In regard with the comparison with neighboring countries, I don’t think at all that artificial processes should be initiated to ensure comparable indicators. It should not be allowed that anybody is prosecuted without sufficient evidence to prove one's guilt. Such comparisons are not appropriate, especially when the examples from neighboring countries are not so clear. For example, in the same countries, a number of high-ranking officials have been prosecuted, some have been convicted, but in some cases the European Court of Human Rights has reported violations of the Convention. Should we take this as a good example?


- Haven't the vendettas, shootings and murders become frequent? For example, are there statistics and comparisons with other countries and Armenia? Are there any cases where an element of vendetta was found?


- At first glance, the publication of murders by means of mass media may leave wrong impression that the number of particularly serious crimes, including killings because of revenge, has increased in the total mass of crimes. Meanwhile, the dynamics shows that the level of this crime has steadily declined for the last twenty years. If the average number of murders was 105 in 1995-1998, 77 in 2001-2004, and 66 in 2016, during eleven months of 2017 murder cases decreased to 48. It is natural that in the conditions of such tendencies the number of murders having revenge motivations has decreased. In general, the number of murders in Armenia is rather low compared with a number of CIS and European countries. In 2013, according to the UN Global Survey on Intentional Murders, Armenia ranked 56th place among 219 countries, leaving behind our close neighbors and almost all CIS countries and many European countries. According to the last year's data, there are 3.4 cases per 100 thousand inhabitants. Armenia has better results than Kazakhstan, where the index is 4.8, Russia - 7.2, Ukraine - 4.2, etc.


I find such indicators are provided by means of uncompromising, careful fight against this crime, and I am convinced that the guarantee of the fight against murder, in particular, killings for revenge, is the guarantee of punishment for committing such crime.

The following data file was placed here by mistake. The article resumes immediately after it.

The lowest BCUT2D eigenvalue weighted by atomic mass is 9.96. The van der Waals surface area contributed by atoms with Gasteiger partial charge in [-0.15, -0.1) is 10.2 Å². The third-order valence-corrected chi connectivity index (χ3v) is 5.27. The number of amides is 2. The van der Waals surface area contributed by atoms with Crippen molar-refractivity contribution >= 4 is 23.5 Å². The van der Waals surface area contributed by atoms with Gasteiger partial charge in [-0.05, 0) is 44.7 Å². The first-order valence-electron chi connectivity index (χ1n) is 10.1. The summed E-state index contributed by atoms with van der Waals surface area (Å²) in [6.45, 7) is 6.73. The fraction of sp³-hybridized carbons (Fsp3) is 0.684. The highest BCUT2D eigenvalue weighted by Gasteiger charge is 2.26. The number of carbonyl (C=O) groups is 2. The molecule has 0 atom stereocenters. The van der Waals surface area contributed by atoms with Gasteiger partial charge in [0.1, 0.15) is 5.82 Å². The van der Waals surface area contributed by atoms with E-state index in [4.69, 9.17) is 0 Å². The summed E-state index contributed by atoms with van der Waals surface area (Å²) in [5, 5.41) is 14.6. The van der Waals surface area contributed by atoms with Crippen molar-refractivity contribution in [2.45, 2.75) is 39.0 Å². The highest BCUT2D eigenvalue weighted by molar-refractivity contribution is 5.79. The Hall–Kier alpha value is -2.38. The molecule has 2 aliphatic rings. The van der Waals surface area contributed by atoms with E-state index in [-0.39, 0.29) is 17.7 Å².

What I said does not mean that I consider the situation to be fully satisfactory. Of course, we have more problems in order to act more effectively, to improve the staffing resources, to provide our work with modern scientific and technical capabilities. Our daily efforts are aimed at finding optimal solutions.


- Mr. Davtyan, you have stated several times that you have appropriate mechanisms to check prosecutors, there are superior prosecutors who carry out checking, and even if there are no reports of any violations, they may be found out by the superior prosecutor. Has such a case been reported, who has been punished?


Two factors should be considered. On the one hand, the control mechanisms within the prosecutor's office system should be aimed not only at punishing the failed prosecutor, but also at eliminating the violation that arose in parallel, even before that. At the same time, however, the oversight functions should in no way limit the independence and autonomy of the prosecutor supervising the preliminary investigation or defending the charges in court.


Inside the prosecutor's office control is exercised on several levels. First of all, I supervise the execution of the orders of the RA Prosecutor General in order to abolish the identified shortcomings, or according to my instructions, the Deputy Prosecutor General, who coordinates the relevant sphere. Relevant structural subdivisions of the RA General Prosecutor's Office with competences of supervision exercise daily control over various functions of the prosecutor's office. And finally, the supervising prosecutor exercises supervision. In the result of these control mechanisms, in the first half of 2017, I overturned 28 decisions made by the investigators and prosecutors.